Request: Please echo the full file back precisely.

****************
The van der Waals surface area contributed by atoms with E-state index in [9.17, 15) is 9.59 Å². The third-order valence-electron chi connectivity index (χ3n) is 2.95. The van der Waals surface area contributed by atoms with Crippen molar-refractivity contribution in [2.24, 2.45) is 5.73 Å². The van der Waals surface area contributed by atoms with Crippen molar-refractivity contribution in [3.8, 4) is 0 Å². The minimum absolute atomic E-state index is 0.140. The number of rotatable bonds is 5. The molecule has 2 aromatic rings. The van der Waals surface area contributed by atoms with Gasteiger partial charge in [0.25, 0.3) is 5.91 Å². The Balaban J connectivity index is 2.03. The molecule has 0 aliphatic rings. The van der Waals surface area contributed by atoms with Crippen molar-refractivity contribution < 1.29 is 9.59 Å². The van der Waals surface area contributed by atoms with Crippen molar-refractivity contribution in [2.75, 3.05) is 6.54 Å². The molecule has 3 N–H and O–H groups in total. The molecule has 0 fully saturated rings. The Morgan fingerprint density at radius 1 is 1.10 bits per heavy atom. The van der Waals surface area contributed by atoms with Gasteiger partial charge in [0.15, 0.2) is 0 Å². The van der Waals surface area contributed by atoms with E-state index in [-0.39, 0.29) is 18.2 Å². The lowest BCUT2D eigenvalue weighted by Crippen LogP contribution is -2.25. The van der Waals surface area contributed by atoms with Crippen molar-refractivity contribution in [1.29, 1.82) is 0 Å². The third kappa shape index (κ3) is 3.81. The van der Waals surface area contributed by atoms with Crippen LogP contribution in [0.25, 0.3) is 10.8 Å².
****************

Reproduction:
The van der Waals surface area contributed by atoms with E-state index in [9.17, 15) is 9.59 Å². The third-order valence-electron chi connectivity index (χ3n) is 2.95. The van der Waals surface area contributed by atoms with Crippen molar-refractivity contribution in [2.24, 2.45) is 5.73 Å². The van der Waals surface area contributed by atoms with Crippen molar-refractivity contribution in [3.8, 4) is 0 Å². The minimum absolute atomic E-state index is 0.140. The number of rotatable bonds is 5. The molecule has 2 aromatic rings. The van der Waals surface area contributed by atoms with Gasteiger partial charge in [0.25, 0.3) is 5.91 Å². The Balaban J connectivity index is 2.03. The molecule has 0 aliphatic rings. The van der Waals surface area contributed by atoms with Crippen molar-refractivity contribution < 1.29 is 9.59 Å². The van der Waals surface area contributed by atoms with Crippen molar-refractivity contribution in [2.75, 3.05) is 6.54 Å². The molecule has 3 N–H and O–H groups in total. The molecule has 0 fully saturated rings. The Morgan fingerprint density at radius 1 is 1.10 bits per heavy atom. The van der Waals surface area contributed by atoms with Gasteiger partial charge in [0.15, 0.2) is 0 Å². The van der Waals surface area contributed by atoms with E-state index in [-0.39, 0.29) is 18.2 Å². The lowest BCUT2D eigenvalue weighted by Crippen LogP contribution is -2.25. The van der Waals surface area contributed by atoms with Crippen molar-refractivity contribution in [1.29, 1.82) is 0 Å². The third kappa shape index (κ3) is 3.81. The van der Waals surface area contributed by atoms with Crippen LogP contribution in [0.25, 0.3) is 10.8 Å².